kimchi recipe (and bonus essay)

Saturday, September 5, 2009

(click on picture to enlarge)

As I've said before, I don't care for kimchi. It's not that I don't like spicy food, as most Koreans seem to believe is the only reason foreigners could possibly not like "the most delicious and healthy food in Korea." (See essay at the end of this entry.) I love spicy Mexican and Thai food, just to name my two favorite cuisines. Kimchi is slimy and sour, in addition to being spicy. I've been told that if I keep eating it, I'll eventually grow to like it and even become addicted. To which I reply, why would I want to force myself to become addicted to something?

Many people (including Matthew) do like kimchi, however, and might be interested in making the stinky (seriously, when Matthew opens a jar at home, I start inspecting the boys' diapers to see who made Mommy a present), slimy stuff. A new Korean teacher at Matthew's school wrote out the recipe for him. This is a bit amazing, since most Koreans I've asked don't know how to make kimchi themselves. Their mothers or mothers-in-law do all the kimchi-making. I wonder if it's becoming a lost art among the younger generation of Koreans.

I will do my best to type it below, in case you have difficulties reading the photograph above. Some parts do not entirely make sense to me. Some quantities/amounts she added in to the original directions. I don't really think 2 c of red pepper powder means 2 cups, maybe 2 ccs. Also, she doesn't say anything about letting it ferment. Maybe you can figure it out. Think of it as a culinary adventure.

Kimchi Recipe (by Jane)

1. Cut the cabbage into quarters.

2. Spread salt on the cabbage. And let it be 4-5 hours. (The salt should be bigger one like this [sample salt is taped to page] One handful of salt per 3 quarters of cabbage)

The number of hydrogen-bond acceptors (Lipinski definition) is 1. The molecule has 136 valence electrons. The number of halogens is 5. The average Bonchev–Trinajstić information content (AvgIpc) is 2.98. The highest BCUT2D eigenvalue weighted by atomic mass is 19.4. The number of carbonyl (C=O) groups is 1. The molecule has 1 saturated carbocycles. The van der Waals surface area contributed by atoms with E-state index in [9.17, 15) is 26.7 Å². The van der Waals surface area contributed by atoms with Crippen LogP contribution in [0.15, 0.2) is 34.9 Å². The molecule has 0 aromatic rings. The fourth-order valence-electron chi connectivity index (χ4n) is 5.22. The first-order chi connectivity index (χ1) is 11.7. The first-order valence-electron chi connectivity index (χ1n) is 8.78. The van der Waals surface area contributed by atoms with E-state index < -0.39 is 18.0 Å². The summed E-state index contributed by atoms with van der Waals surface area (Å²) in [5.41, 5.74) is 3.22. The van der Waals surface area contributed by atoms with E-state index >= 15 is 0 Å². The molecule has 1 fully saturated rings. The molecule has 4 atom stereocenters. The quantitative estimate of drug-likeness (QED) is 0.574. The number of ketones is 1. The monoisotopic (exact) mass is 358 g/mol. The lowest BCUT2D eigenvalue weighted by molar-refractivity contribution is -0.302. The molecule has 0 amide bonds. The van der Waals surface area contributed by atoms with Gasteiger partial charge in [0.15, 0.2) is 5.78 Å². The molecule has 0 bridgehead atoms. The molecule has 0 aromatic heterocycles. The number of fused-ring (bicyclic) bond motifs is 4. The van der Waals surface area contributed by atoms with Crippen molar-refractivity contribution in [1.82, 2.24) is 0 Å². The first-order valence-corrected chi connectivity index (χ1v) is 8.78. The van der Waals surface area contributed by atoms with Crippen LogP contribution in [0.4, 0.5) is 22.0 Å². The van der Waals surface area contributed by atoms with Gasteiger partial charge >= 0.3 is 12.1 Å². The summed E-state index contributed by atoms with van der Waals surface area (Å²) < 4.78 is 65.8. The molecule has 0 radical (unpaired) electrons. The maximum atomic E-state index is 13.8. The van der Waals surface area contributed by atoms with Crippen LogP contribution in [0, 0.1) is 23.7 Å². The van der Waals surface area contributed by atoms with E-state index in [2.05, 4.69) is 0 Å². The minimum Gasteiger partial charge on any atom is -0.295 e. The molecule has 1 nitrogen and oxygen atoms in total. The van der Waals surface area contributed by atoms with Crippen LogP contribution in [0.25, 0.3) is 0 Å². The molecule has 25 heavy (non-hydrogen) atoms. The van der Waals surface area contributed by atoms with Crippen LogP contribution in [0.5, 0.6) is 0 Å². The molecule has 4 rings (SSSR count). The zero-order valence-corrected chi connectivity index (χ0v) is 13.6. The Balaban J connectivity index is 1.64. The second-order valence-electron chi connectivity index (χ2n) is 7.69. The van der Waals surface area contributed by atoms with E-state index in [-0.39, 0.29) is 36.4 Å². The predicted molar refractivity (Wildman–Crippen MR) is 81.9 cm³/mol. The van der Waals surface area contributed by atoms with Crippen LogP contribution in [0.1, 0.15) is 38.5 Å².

And Now Let's make Sauce
([for] 3 cabbage) Get ready --> Red pepper powder (2 c), well minced garlic (7-8), well minced green onion (3), salted fish juice (2 table spoon per one quarter of cabbage), sugar (2 tablespoon), salted shrimp (2T), 1 fresh oyster, 1 onion, 1 pear or apple.

3. Put onion and pear in the blender.

4. Put everything in a bowl and mix well.

5. Pour half cup of water in a pan, and put 2 tablespoon of wheat flour. Boil it with low temperature. Keep stir it. When it looks like glue. Then stay it to get cold. And then mix with the sauce.

Sauce Ready!

6. Wash off the cabbage and let it water drip.

[illustration of cabbage on a wicker tray]
(It'll take 3 hours to dry.)

7. Finally spread the sauce on the cabbage. Yummy~

[And then an illustration at the bottom. It's apparently Matthew as Dr. House from "House MD," yielding a scalpel and proclaiming, "I'm a surgern." Hmmm...maybe an allusion to his ambition to become an MD? Or maybe she thinks his personality is like House?]

Finally, as promised, a middle school student's essay that I corrected this week. The prompt was, "Does Kimchi have medicinal properties beyond fresh fruits and vegetables at increasing the body's resistance to swine flu, the HIV virus, and other diseases?" I'm typing out the student's original response, without corrections. (Although there are some errors and the student doesn't actually answer the question, you have to admit this student's mastery of a foreign language is pretty darn good for middle school, an age when many American students haven't even begun learning a second language.)

Kimchi has been the most delicious and healthy food in Korea. Many Americans hate to eat it because it's too spicy. However, they will start to it at once if they know how good Kimchi is.

First of all, Kimchi is a anti-cancer food. Many healthy ingredients are included in Kimchi such as cabbage which prevents intenstine cancer and garlic which prevents stomach cancer. those who don't want to get cancer really should eat Kimchi.

In addition to that, Kimchi is a vitamin-containing food. Besides, when Kimchi is passing through the fermenting stage, containment of vitamin increases up to over two times than initial containment of vitamin.

What is more, Kimchi is a low calory food. It contains a lot of eatable fiber. Thus, it prevents and treat all kind of adult diseases like diabetes, heart diseases and fat, etc.

Now you see how healthy you would be to eat Kimchi. I'm proud of my ancestor who invented a laudable food -- Kimchi. I highly recommend people to eat Kimchi, and hope they like it.


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2 cups red pepper powder means 2 cups. Those sauce ingredients are for 3 full heads of napa cabbage.

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